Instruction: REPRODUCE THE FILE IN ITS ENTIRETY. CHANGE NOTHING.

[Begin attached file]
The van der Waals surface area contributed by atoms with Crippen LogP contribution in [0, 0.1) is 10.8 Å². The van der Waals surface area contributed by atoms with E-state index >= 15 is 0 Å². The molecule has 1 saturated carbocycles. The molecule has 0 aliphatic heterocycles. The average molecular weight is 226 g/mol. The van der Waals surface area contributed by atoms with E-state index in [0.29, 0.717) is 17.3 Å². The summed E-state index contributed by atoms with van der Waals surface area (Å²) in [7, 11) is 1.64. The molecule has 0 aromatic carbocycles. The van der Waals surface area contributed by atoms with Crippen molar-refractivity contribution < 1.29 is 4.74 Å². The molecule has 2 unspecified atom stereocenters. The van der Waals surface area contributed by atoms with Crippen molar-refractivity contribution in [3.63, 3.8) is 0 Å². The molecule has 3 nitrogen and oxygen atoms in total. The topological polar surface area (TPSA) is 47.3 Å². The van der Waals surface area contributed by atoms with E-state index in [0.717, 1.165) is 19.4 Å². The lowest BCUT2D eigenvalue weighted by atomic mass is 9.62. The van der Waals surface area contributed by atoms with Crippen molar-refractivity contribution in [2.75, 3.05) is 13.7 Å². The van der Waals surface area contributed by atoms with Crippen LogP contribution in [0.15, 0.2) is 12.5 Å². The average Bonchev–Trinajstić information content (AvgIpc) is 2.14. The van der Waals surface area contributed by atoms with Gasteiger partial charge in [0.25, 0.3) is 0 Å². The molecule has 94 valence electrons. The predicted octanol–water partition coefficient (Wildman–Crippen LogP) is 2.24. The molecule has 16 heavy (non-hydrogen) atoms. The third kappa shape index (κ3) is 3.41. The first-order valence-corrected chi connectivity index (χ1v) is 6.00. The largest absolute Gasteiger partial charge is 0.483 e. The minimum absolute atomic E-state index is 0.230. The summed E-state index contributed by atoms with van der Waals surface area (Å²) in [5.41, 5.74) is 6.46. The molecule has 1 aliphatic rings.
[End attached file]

The van der Waals surface area contributed by atoms with Crippen LogP contribution in [0, 0.1) is 10.8 Å². The van der Waals surface area contributed by atoms with E-state index >= 15 is 0 Å². The molecule has 1 saturated carbocycles. The molecule has 0 aliphatic heterocycles. The average molecular weight is 226 g/mol. The van der Waals surface area contributed by atoms with E-state index in [0.29, 0.717) is 17.3 Å². The summed E-state index contributed by atoms with van der Waals surface area (Å²) in [7, 11) is 1.64. The molecule has 0 aromatic carbocycles. The van der Waals surface area contributed by atoms with Crippen molar-refractivity contribution < 1.29 is 4.74 Å². The molecule has 2 unspecified atom stereocenters. The van der Waals surface area contributed by atoms with Crippen molar-refractivity contribution in [3.63, 3.8) is 0 Å². The molecule has 3 nitrogen and oxygen atoms in total. The topological polar surface area (TPSA) is 47.3 Å². The van der Waals surface area contributed by atoms with E-state index in [0.717, 1.165) is 19.4 Å². The lowest BCUT2D eigenvalue weighted by atomic mass is 9.62. The van der Waals surface area contributed by atoms with Crippen molar-refractivity contribution in [2.75, 3.05) is 13.7 Å². The van der Waals surface area contributed by atoms with Crippen LogP contribution in [0.15, 0.2) is 12.5 Å². The average Bonchev–Trinajstić information content (AvgIpc) is 2.14. The van der Waals surface area contributed by atoms with Gasteiger partial charge in [0.25, 0.3) is 0 Å². The molecule has 94 valence electrons. The predicted octanol–water partition coefficient (Wildman–Crippen LogP) is 2.24. The molecule has 16 heavy (non-hydrogen) atoms. The third kappa shape index (κ3) is 3.41. The first-order valence-corrected chi connectivity index (χ1v) is 6.00. The largest absolute Gasteiger partial charge is 0.483 e. The minimum absolute atomic E-state index is 0.230. The summed E-state index contributed by atoms with van der Waals surface area (Å²) in [5.41, 5.74) is 6.46. The molecule has 1 aliphatic rings.